One question that we get quite often here in the shop is, "how does everything fit in my Featherweight case?" Singer did change the Featherweight cases throughout the years, so packing everything up wasn't always the same. You might be able to get it all in the Case if you pile it in all randomly, but there is a right and wrong way.
NOTE: The cases shown in this blog post are for the majority of vintage original Featherweight cases. Stay tuned, though, because we will be updating this post for the early style cases as well - they are pretty unique! In the meantime, here is the Featherweight Timeline to see what those early Featherweight cases look like.
#1 Inserting The Oil Can
With Black Featherweights, Singer included an oil can. It was (and still is) important that these oil cans remain upright, so Singer provided a convenient holding clip for each oil can style that they produced. If your case has a top tray that spans the whole width of the case, you will have a bracket at the base of the case on the left side. If you have a case with a small tray on the left side, you will have a bracket directly behind the tray for your oil can. Below are some photos of the oil can bracket styles along with their proper oil cans:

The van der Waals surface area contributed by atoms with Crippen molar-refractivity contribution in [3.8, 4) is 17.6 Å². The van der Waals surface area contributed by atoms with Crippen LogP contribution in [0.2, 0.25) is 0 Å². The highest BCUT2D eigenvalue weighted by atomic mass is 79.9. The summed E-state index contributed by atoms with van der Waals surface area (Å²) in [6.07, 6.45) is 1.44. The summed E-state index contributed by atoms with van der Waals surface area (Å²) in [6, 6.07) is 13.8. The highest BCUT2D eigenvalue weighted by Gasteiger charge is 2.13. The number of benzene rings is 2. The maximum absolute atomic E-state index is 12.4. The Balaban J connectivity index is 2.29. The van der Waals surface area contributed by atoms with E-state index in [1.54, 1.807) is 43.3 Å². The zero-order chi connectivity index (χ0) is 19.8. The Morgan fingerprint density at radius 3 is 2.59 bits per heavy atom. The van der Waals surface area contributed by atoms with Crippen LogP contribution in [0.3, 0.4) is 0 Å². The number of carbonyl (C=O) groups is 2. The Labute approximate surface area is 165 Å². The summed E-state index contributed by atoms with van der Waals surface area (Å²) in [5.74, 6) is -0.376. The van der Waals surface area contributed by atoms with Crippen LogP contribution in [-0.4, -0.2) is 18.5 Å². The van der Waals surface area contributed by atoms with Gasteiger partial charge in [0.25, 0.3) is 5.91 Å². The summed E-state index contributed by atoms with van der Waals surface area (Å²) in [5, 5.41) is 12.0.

This can and bracket was for all Featherweight 221 cases manufactured in the UK that originally had a top tray as well.
This case clip style is for Featherweight 221 models manufactured in the US that would have also had a top tray in the case.
This case clip style is for the 221 and 222 Featherweights with the side tray in the case.
Tray removed so you can see how the oil can is placed.
#2 Putting The Machine in The Case
Putting the Featherweight in its case is pretty straightforward - you simply set the machine in the case with the handwheel on the right side and the bed on the left. You will want to do this pretty gently so that nothing gets unnecessarily broken (particularly the terminal receptacle) or the bed of the machine does not hit the faceplate.
The bed cushion feet of the machine on the left side must be resting up against this wooden block and not setting on top of it.
NOTE: The bakelite terminal on the machine can be quite brittle, so you will want to make sure that it does not hit the edge of the case.
#3 The Manual
There is a lot of flexibility with where you can put the manual in the case, but wherever it goes, it is important that it does not get bent. Here are the two best ways that we have found to insert the manual in the case.
In the photo above, you will see the recommended placement of the Singer 221 manual if you have the top tray style Featherweight case.